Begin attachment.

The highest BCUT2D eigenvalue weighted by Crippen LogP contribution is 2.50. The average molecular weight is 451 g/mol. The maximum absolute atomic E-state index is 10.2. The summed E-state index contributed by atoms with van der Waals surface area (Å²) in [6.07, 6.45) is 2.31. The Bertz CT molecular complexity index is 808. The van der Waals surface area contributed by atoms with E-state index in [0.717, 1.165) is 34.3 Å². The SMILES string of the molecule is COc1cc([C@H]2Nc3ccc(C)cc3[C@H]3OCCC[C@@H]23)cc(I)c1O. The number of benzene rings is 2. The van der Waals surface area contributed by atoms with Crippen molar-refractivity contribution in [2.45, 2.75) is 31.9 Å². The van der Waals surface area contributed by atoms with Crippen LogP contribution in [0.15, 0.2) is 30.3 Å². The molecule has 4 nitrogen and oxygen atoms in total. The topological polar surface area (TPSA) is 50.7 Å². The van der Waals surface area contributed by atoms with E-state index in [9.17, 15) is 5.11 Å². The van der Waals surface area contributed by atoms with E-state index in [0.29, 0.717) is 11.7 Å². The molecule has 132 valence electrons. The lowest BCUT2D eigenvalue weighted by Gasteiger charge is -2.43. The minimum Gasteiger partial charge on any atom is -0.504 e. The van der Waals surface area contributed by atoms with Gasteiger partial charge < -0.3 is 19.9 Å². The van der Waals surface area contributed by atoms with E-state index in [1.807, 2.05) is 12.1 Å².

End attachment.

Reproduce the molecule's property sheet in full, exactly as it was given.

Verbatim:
The highest BCUT2D eigenvalue weighted by Crippen LogP contribution is 2.50. The average molecular weight is 451 g/mol. The maximum absolute atomic E-state index is 10.2. The summed E-state index contributed by atoms with van der Waals surface area (Å²) in [6.07, 6.45) is 2.31. The Bertz CT molecular complexity index is 808. The van der Waals surface area contributed by atoms with E-state index in [0.717, 1.165) is 34.3 Å². The SMILES string of the molecule is COc1cc([C@H]2Nc3ccc(C)cc3[C@H]3OCCC[C@@H]23)cc(I)c1O. The number of benzene rings is 2. The van der Waals surface area contributed by atoms with Crippen molar-refractivity contribution in [2.45, 2.75) is 31.9 Å². The van der Waals surface area contributed by atoms with Crippen LogP contribution in [0.15, 0.2) is 30.3 Å². The molecule has 4 nitrogen and oxygen atoms in total. The topological polar surface area (TPSA) is 50.7 Å². The van der Waals surface area contributed by atoms with E-state index in [9.17, 15) is 5.11 Å². The van der Waals surface area contributed by atoms with E-state index in [0.29, 0.717) is 11.7 Å². The molecule has 132 valence electrons. The lowest BCUT2D eigenvalue weighted by Gasteiger charge is -2.43. The minimum Gasteiger partial charge on any atom is -0.504 e. The van der Waals surface area contributed by atoms with Gasteiger partial charge < -0.3 is 19.9 Å². The van der Waals surface area contributed by atoms with E-state index in [1.807, 2.05) is 12.1 Å².